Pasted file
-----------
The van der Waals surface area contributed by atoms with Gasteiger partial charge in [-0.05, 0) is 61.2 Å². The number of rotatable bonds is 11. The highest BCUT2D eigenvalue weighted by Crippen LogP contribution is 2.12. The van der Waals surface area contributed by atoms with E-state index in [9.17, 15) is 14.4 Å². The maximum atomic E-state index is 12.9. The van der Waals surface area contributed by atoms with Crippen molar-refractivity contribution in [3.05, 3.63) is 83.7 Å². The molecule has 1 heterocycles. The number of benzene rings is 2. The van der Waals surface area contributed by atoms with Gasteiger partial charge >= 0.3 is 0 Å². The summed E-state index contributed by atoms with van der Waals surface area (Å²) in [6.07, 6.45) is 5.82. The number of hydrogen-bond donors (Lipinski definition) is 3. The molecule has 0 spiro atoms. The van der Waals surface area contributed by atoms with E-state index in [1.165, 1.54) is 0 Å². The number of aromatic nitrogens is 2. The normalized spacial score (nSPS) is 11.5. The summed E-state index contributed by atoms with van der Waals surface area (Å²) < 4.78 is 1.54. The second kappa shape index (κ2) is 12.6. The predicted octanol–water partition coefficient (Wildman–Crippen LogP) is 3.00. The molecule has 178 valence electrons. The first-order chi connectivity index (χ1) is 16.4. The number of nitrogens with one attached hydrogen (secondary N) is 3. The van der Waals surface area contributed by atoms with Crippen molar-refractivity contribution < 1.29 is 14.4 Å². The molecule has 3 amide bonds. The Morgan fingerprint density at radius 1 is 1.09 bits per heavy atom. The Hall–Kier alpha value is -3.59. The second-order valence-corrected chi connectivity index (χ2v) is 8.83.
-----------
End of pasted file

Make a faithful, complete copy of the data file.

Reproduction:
The van der Waals surface area contributed by atoms with Gasteiger partial charge in [-0.05, 0) is 61.2 Å². The number of rotatable bonds is 11. The highest BCUT2D eigenvalue weighted by Crippen LogP contribution is 2.12. The van der Waals surface area contributed by atoms with E-state index in [9.17, 15) is 14.4 Å². The maximum atomic E-state index is 12.9. The van der Waals surface area contributed by atoms with Crippen molar-refractivity contribution in [3.05, 3.63) is 83.7 Å². The molecule has 1 heterocycles. The number of benzene rings is 2. The van der Waals surface area contributed by atoms with Gasteiger partial charge >= 0.3 is 0 Å². The summed E-state index contributed by atoms with van der Waals surface area (Å²) in [6.07, 6.45) is 5.82. The number of hydrogen-bond donors (Lipinski definition) is 3. The molecule has 0 spiro atoms. The van der Waals surface area contributed by atoms with E-state index in [1.165, 1.54) is 0 Å². The number of aromatic nitrogens is 2. The normalized spacial score (nSPS) is 11.5. The summed E-state index contributed by atoms with van der Waals surface area (Å²) < 4.78 is 1.54. The second kappa shape index (κ2) is 12.6. The predicted octanol–water partition coefficient (Wildman–Crippen LogP) is 3.00. The molecule has 178 valence electrons. The first-order chi connectivity index (χ1) is 16.4. The number of nitrogens with one attached hydrogen (secondary N) is 3. The van der Waals surface area contributed by atoms with Crippen molar-refractivity contribution < 1.29 is 14.4 Å². The molecule has 3 amide bonds. The Morgan fingerprint density at radius 1 is 1.09 bits per heavy atom. The Hall–Kier alpha value is -3.59. The second-order valence-corrected chi connectivity index (χ2v) is 8.83.